Eric McCauley is our final feature in the ILLICIT Freedoms Campaign, which highlights the unheard stories from prisoners of the war on cannabis. Eric was sentenced to 23 years in federal prison for conspiracy to distribute more than 100 kilograms of marijuana in Boone County, Mo., as well as distribution and possession of marijuana and money laundering. He spent 12.5 years in a federal prison, costing US taxpayers $453,740.63.
Eric says, “If I would have known how strong the right to counsel is, I would have fought harder to keep [my lawyer].” Eric spent 3.5 years in Morgan County jail waiting for the DEA to build their case and go to trial.
“The jury came back and said they agreed, I did not sell 1,000 kilos of marijuana, which I thought was a really good thing. But they did convict me of the ‘lesser and concluded offense’ of 100 kilos or more.” Eric was conflicted, he went to trial to fight the charge of distributing 1,000 kilos and won, but was still convicted.
His sentencing judge paid no mind to the jury’s lesser ruling.
Eric says, “The jury is supposed to be the higher finder of fact; it is in state court. In a federal court, a judge can use the lower standard ‘beyond the preponderance of evidence’ to override the higher standard of ‘beyond a reasonable doubt’ so long as there’s some conviction. So because there’s a conviction of the 100 kilos she said, ‘Even though the jury did reject the thousand, I feel like you sold it,’ so she gives me 23 freaking years in federal prison as a first time, non-violent, cannabis offender from here in Missouri.”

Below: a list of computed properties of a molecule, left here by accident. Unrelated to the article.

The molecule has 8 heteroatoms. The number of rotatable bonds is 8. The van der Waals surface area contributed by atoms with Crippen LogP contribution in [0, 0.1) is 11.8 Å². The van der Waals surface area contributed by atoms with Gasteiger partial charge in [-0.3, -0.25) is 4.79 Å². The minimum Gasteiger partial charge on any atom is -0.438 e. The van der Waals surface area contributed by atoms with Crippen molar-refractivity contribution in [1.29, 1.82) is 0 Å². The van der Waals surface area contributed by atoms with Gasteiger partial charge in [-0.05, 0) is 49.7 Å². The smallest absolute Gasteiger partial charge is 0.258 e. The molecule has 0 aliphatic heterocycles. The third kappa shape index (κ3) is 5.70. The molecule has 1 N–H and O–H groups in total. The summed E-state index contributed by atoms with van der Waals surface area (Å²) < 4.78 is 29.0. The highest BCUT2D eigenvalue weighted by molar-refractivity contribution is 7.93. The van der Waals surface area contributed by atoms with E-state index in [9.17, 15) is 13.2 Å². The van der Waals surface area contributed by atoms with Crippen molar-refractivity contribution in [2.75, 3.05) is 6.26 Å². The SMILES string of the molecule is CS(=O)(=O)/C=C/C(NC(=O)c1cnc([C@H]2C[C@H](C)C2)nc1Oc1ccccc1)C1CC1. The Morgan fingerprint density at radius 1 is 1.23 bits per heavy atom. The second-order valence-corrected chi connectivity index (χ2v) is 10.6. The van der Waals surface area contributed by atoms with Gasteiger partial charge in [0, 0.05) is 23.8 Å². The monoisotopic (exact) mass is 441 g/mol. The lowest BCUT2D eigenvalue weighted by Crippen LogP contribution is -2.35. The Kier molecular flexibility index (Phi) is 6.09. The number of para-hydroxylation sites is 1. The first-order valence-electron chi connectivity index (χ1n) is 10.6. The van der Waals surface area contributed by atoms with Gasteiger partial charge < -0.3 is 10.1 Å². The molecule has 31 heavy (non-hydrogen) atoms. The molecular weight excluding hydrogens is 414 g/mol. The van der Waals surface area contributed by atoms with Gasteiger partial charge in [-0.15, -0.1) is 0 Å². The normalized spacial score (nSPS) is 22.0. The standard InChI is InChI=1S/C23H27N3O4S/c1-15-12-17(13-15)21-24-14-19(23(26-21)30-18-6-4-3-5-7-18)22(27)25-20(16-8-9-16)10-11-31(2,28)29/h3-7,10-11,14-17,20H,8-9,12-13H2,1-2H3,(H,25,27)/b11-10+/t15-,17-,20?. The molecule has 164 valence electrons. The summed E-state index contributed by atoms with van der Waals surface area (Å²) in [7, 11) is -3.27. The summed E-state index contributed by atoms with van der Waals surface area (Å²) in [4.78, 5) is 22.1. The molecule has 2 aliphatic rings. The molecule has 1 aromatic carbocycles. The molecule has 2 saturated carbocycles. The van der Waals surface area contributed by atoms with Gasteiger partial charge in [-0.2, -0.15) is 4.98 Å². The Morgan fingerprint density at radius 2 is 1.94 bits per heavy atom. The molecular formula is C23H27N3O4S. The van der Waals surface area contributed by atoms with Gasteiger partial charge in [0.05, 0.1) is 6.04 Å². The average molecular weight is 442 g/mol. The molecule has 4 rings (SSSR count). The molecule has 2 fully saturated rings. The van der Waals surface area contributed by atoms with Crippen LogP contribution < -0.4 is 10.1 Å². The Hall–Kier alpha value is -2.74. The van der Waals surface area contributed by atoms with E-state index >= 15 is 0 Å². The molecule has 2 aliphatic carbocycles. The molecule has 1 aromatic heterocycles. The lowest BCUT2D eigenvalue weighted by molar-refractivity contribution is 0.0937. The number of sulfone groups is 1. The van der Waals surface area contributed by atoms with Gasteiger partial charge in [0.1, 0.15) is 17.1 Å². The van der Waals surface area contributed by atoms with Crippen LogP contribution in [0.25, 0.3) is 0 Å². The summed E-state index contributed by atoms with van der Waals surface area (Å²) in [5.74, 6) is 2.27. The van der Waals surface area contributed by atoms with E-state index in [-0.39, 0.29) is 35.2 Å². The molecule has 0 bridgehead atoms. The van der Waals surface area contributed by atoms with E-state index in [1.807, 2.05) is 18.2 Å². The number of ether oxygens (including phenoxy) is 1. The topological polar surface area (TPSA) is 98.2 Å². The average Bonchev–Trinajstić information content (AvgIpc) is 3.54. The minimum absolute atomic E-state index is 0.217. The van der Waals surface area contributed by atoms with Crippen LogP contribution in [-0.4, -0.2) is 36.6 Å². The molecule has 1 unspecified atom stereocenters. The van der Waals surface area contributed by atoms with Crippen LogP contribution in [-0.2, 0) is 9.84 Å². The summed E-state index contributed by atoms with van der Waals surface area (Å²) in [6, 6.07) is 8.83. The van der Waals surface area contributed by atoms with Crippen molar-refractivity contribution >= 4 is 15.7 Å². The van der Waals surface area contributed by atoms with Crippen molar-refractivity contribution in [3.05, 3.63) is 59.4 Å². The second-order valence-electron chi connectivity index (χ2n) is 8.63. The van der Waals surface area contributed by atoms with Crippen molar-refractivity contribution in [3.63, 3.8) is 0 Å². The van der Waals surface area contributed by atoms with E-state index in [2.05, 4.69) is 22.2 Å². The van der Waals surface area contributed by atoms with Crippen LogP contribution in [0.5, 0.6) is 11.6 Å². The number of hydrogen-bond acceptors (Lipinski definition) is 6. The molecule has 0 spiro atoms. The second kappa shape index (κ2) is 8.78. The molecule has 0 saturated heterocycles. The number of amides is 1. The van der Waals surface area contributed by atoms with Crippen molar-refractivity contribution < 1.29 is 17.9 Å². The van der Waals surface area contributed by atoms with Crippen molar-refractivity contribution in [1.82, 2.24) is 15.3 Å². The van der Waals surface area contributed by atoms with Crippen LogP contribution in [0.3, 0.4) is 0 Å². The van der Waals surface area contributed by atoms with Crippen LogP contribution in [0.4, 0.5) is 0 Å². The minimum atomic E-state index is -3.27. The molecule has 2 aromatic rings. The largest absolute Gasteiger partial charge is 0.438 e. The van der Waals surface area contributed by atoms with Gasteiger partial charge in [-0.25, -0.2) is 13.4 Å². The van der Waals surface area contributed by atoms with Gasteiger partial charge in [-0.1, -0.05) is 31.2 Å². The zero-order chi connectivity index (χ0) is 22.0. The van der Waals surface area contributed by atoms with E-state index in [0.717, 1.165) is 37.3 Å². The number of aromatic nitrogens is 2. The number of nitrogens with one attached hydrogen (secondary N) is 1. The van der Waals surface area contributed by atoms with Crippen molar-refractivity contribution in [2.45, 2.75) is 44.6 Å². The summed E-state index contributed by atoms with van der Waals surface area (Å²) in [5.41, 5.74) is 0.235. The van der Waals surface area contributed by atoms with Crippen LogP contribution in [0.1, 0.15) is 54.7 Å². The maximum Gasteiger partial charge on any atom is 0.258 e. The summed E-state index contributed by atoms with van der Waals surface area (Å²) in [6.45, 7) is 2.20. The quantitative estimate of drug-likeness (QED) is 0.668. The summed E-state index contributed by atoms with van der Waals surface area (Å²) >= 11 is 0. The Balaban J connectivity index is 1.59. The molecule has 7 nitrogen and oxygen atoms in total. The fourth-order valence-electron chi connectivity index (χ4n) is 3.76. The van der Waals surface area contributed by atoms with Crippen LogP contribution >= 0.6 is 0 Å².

Eric was incarcerated in federal prison, and frequently traveled to 5 different states and 5 different prisons. He remembers, “There are people who don’t have anything to look forward to in life, violent people, and they’re excited about being a warrior and leading this violent life,” he continues, “ then you get guys like me stuck there. You’re not violent, but you’re not just gonna back down. And you end up in some really screwed up situations.”
Eric was sentenced to 23 years in federal prison for conspiracy to distribute marijuana, plus what he calls, “a slew of enhancements, like of course you get money laundering, but it’s just for depositing marijuana proceeds in the bank. They say there’s sophisticated money laundering but there’s nothing sophisticated about it. “
In the end, he was convicted of conspiracy to distribute marijuana, one count of distributing marijuana and two counts of possessing marijuana with the intent to distribute, costing US taxpayers $453,740.63.
He adds, “The country does not want to incarcerate 30,000 people for this. If you’ve got dispensaries and all these people that are in violation of 841A1, and that’s what I violated, that’s what all those people violated, why are they still in prison?”